Sam Harris, Free Will
and Moral Responsibility

3. Changing the Subject

3.3 Harris–Dennett Dialogue

Harris ends the chapter with a critique of Dennett's account of human agency, where he thinks Dennett has done a 'bait and switch' [2012: 21]. For Harris, compatibilists like Dennett 'change the subject: They trade a psychological fact—the subjective experience of being a conscious agent—for a conceptual understanding of ourselves as persons' [2012: 21]. Dennett [2014] has made his own reply, so I won't repeat here the incisive points that Dennett makes. (I make some further minor remarks on Harris' reply to Dennett in my page-by-page commentary [Allan 2024a] of Harris' text.)

In his response to Harris, Dennett [2014] tries to untangle Harris' argument. However, in his reply to Dennett, Harris [2014] seems to have girded the position of the compatibilists he is trying to counter. Harris [2014] writes in his defence: 'The popular, folk psychological sense of free will is a moment-to-moment experience, not a theory about the mind. It is primarily a first-person fact, not a third-person account of how human beings function.'

As with other compatibilists, I agree here with Harris' metaphysically agnostic interpretation of 'free will'. I try to prosecute the case for this agnostic approach by drawing extensively on common usage in Allan [2016b], 'Free Will and Compatibilism'. It's that first-person feeling of not being compelled to choose by external forces that I incorporate in my 4C model of free will as the criterion of being free from 'Compulsion'. As an expansion of Harris' idea here, I also incorporate as key criteria for choosing freely two other felt senses. First, the sense of having the cognitive capacity ('Cognition') to be aware of one's situation and to make informed decisions. Second, the sense of choosing in a way that expresses one's personhood ('Character') in line with one's established beliefs, desires and values.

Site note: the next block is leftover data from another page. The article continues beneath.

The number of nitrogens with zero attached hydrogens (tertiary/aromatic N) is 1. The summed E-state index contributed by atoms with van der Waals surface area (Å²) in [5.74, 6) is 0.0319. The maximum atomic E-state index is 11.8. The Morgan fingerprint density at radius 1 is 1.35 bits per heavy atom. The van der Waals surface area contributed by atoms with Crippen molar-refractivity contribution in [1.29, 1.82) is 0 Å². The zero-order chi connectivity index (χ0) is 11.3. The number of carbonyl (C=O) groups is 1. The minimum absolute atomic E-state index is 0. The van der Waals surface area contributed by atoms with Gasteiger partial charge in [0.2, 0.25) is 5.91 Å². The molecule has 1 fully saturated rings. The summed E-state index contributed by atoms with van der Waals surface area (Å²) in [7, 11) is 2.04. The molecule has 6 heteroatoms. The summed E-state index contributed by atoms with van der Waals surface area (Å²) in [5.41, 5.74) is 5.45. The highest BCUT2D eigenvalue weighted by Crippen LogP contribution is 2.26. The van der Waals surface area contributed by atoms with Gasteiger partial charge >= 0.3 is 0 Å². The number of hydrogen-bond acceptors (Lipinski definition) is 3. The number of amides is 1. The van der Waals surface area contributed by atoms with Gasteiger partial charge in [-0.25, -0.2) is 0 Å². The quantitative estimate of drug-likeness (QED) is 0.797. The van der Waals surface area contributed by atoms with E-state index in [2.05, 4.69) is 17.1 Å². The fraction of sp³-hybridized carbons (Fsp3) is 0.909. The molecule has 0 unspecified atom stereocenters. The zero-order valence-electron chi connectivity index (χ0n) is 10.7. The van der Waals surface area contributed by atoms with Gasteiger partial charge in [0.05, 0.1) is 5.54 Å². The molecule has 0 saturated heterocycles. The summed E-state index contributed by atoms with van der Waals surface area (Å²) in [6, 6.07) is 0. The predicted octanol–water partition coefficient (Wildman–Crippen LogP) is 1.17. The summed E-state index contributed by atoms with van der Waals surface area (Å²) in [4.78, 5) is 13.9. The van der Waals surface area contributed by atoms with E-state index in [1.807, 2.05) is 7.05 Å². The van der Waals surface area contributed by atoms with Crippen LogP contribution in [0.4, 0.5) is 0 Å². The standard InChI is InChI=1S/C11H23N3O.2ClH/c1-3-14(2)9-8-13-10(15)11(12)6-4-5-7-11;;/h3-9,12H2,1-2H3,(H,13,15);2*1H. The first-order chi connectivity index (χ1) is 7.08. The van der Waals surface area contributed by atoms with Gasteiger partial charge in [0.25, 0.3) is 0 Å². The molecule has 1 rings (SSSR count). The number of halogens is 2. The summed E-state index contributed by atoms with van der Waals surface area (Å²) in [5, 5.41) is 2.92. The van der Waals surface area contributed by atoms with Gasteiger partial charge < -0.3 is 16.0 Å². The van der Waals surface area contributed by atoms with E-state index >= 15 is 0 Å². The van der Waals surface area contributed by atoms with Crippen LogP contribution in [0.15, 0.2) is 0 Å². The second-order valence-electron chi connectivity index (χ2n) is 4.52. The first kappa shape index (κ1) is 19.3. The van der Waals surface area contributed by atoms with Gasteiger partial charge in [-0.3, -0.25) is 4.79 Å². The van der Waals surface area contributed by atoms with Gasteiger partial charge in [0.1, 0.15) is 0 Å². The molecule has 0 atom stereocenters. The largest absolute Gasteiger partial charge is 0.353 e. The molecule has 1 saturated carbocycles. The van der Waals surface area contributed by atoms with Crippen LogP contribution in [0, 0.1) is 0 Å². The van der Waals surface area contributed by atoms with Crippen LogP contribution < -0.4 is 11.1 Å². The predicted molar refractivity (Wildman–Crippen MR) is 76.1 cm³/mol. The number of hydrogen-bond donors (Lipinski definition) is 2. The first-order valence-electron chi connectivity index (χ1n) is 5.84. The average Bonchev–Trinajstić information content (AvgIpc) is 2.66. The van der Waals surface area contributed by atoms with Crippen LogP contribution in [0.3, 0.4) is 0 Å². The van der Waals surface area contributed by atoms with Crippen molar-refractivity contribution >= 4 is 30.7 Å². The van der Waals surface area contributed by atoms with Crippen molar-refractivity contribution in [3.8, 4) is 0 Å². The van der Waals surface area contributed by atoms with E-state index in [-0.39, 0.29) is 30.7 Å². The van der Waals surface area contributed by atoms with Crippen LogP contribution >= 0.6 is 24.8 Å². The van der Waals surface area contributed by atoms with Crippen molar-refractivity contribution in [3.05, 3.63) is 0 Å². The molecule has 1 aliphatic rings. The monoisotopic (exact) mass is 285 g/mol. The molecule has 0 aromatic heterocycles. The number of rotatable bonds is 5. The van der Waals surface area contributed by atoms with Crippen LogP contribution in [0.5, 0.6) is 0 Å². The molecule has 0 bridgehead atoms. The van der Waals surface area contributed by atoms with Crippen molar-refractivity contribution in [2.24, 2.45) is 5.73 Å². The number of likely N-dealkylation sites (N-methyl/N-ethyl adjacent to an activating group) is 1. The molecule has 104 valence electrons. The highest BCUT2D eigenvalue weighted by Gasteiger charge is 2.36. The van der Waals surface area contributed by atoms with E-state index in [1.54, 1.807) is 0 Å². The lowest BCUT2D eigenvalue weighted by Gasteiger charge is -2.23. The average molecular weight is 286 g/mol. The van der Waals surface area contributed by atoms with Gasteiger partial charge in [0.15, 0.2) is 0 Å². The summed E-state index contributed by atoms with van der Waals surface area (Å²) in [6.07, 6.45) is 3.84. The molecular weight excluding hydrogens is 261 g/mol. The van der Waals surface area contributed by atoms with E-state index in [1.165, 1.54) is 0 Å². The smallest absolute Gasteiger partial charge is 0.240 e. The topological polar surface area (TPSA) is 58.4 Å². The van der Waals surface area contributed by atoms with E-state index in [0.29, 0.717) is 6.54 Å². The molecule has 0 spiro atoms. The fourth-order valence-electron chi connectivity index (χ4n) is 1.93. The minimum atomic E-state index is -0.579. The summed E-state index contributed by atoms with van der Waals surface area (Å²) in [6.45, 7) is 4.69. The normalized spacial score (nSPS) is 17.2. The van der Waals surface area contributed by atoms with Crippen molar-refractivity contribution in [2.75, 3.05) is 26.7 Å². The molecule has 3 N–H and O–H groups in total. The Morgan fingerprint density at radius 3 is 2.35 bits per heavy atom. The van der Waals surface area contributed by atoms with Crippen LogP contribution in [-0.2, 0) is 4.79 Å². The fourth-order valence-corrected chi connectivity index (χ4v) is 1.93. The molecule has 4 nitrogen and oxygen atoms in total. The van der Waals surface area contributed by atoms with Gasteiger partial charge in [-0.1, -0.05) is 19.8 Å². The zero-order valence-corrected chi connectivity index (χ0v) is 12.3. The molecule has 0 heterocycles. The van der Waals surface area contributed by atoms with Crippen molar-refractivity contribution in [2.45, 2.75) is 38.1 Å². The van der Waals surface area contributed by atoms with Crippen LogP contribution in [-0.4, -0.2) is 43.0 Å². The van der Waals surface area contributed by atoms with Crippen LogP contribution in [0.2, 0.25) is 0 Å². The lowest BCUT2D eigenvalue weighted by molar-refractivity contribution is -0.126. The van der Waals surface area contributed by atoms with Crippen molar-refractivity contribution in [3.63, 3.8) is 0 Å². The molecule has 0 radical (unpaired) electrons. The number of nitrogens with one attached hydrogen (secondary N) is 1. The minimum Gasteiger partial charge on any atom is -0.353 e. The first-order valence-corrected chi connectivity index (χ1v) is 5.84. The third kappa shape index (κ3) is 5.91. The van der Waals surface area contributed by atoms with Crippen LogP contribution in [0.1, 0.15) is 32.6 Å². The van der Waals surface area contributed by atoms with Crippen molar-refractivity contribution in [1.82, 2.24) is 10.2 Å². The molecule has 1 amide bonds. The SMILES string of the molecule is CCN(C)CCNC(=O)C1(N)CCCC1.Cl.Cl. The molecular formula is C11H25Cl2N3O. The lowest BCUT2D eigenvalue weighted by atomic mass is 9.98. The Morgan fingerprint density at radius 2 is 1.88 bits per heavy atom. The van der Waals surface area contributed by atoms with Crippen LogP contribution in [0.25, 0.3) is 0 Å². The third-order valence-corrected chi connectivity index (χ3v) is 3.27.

After encouraging Dennett to stay with the 'first-person fact' of (illusory) felt experience, Harris then shifts abruptly to a 'third-person account', a type of perspective he has been railing against. Harris [2014] writes:

The moment you show that a person's thoughts and actions were determined by events that he did not and could not see, feel, or anticipate, his third-person account of himself may remain unchanged ("Of course, I know that much of what goes on in my brain is unconscious, determined by genes, and so forth. So what?"), but his first-person sense of autonomy comes under immediate pressure—provided he is paying attention.

Let's leave aside the question of why this person would feel under immediate pressure to give up his sense of autonomy after they were informed of a fact (i.e., his thoughts and actions are determined) that he already knew to be true. Importantly, what started out as Harris' idea of 'free will' as expressly excluding a 'theory about the mind' and avoiding an 'account of how human beings function' shifts dramatically. By the end of the very next paragraph, Harris' meaning of 'free will' presumes the truth that the mind is a mechanistically determined entity.

Harris is right that the ordinary person's notion of 'free will' is metaphysically neutral. So, it is disappointing that after pointing out the subjective feeling of willing and acting freely, Harris so quickly falls back into his mantra of dismissing 'free will' because of its supposed metaphysical assumption of mind independence from physical causality. In his reply to Dennett, Harris [2014] repeats: 'And if what a person is unconscious of are the antecedent causes of everything he thinks and does, this fact makes a mockery of the subjective freedom he feels he has.' However, it can't be a mockery if the 'subjective' feeling is neutral about the metaphysics of mind, as Harris at first insisted. Let's add this to the list of Harris' flip-flops and muddles.

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